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PhotoShop Trick: Extracting objects from their background

Posted on: September 24, 2009


The Extract command provides a sophisticated way to isolate a foreground object and erase its background on a layer. Even objects with wispy, intricate, or undefinable edges may be clipped from their backgrounds with a minimum of manual work.

Note: For simpler cases, you can instead use the background eraser tool.

To extract an object, you use tools in the Extract dialog box. First you draw a highlight that marks the edges of the object, ad define the object’s interior. Then you can preview the extraction and redo it or touch up the result as needed. When you extract the object, PhotoShop erases its background to transparency. Pixels on the edge of the object lose their color components derived from the background, so they can blend with a new background without producing a color halo.

To extract an object from its background:

1. In the Layers palette, select the layer containing the object you want to extract. If you select a background layer, it becomes a normal layer after the extraction. To avoid losing the original image information, duplicate the layer or make a snapshot of the original image state.

Note: If the layer contains a selection, the extraction erases the background only in the selected area.

2. Choose Filter > Extract. You use tools in the Extract dialog box to specify which part of the image to extract. You can resize the dialog box by dragging its lower right corner.

3. Specify options for tools in the dialog box (you can change these settings at any time):

For Brush Size, enter a value, or drag the slider to specify the width of the edge highlighter, eraser, cleanup, and edge touchup tools.

For Highlight, choose a preset color option, or choose Other to specify a custom color for the highlight.

For Fill, choose a preset color option, or choose Other to specify a custom color for the area covered by the fill tool.

If you are highlighting a well-defined edge, select Smart Highlighting. This option helps you keep the highlight on the edge, and applies a highlight that is just wide enough to cover the edge, regardless of the current brush size.

4. Adjust the view as needed:

To magnify an area, select the zoom tool  in the dialog box, and click in the preview image. To zoom out, hold down Alt (Windows) or Option (Mac OS) as you click.

To view a different area, select the hand tool in the dialog box, and drag in the preview image.

5. Define the edge of the object you want to extract:

To draw a highlight that marks the edge, select the edge highlighter tool  in the dialog box, and drag so that the highlight slightly overlaps both the foreground object and its background. Use Smart Highlighting to trace sharper edges. Use a large brush to cover wispy, intricate edges where the foreground blends into the background, such as hair or trees.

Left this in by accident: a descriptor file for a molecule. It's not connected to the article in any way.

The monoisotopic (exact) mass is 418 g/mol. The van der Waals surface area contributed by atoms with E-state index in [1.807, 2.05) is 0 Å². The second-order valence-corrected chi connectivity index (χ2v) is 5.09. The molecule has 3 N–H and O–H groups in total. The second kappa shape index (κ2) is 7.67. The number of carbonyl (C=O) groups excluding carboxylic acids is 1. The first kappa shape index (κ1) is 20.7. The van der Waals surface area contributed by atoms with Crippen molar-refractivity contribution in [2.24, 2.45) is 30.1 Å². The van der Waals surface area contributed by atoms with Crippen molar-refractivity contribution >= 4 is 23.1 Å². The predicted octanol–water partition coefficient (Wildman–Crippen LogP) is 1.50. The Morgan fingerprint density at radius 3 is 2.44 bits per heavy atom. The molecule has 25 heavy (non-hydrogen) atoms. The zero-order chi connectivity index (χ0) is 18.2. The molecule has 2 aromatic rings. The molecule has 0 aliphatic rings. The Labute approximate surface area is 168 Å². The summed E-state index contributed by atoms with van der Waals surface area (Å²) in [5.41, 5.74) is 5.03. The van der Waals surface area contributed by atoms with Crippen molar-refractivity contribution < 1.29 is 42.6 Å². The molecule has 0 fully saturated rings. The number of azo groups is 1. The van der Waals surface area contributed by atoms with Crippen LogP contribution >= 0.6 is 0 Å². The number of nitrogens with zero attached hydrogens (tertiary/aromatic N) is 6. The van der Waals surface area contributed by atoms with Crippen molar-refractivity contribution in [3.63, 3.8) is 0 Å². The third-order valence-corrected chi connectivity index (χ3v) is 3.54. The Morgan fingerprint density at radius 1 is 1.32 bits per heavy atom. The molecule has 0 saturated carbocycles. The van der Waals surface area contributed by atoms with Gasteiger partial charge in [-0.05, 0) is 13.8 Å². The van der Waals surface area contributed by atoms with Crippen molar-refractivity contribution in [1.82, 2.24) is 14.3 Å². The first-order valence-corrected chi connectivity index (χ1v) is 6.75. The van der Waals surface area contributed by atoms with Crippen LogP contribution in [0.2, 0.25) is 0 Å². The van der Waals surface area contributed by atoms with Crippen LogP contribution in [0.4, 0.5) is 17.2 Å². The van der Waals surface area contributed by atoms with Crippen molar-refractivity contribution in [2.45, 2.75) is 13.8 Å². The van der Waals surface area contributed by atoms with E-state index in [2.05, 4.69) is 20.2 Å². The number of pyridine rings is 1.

If you use Smart Highlighting to mark an object edge that is near another edge, decrease the brush size if conflicting edges pull the highlight off the object edge. If the object edge has a uniform color on one side and high-contrast edges on the other side, keep the object edge within the brush area but center the brush on the uniform color.

If the object has a well-defined interior, make sure that the highlight forms a complete enclosure. You do not need to highlight areas where the object touches the image boundaries. If the object lacks a clear interior, highlight the entire object.

To base the highlight on a selection saved in an alpha channel, choose the alpha channel from the Channel menu. The alpha channel should be based on a selection of the edge boundary. If you modify a highlight based on a channel, the channel name in the menu changes to Custom.

To erase the highlight, select the eraser tool  in the dialog box, and drag over the highlight. To erase the entire highlight, press Alt+Backspace (Windows) or Option+Delete (Mac OS).

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6. Define the foreground area:

If the object has a well-defined interior, select the fill tool  in the dialog box. Click inside the object to fill its interior. (Clicking a filled area with the fill tool removes the fill.)

If the object is especially intricate or lacks a clear interior, make sure that the highlight covers the entire object, and then select Force Foreground. Select the eyedropper tool  in the dialog box, and click inside the object to sample the foreground color, or click in the Color text box and use a color picker to select the foreground color. This technique works best with objects that contain tones of a single color.

7. Click OK to apply the extraction. On the layer, all pixels outside the extracted object are erased to transparency.

Note: For best results in cleaning up stray edges, use the cleanup and edge touchup tools in the Extract dialog box. You can also clean up after an extraction by using the background eraser and history brush tools in the toolbox.

PS: This tip works for PhotoShop 7.0

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4 Responses to "PhotoShop Trick: Extracting objects from their background"

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@ black hattitude,

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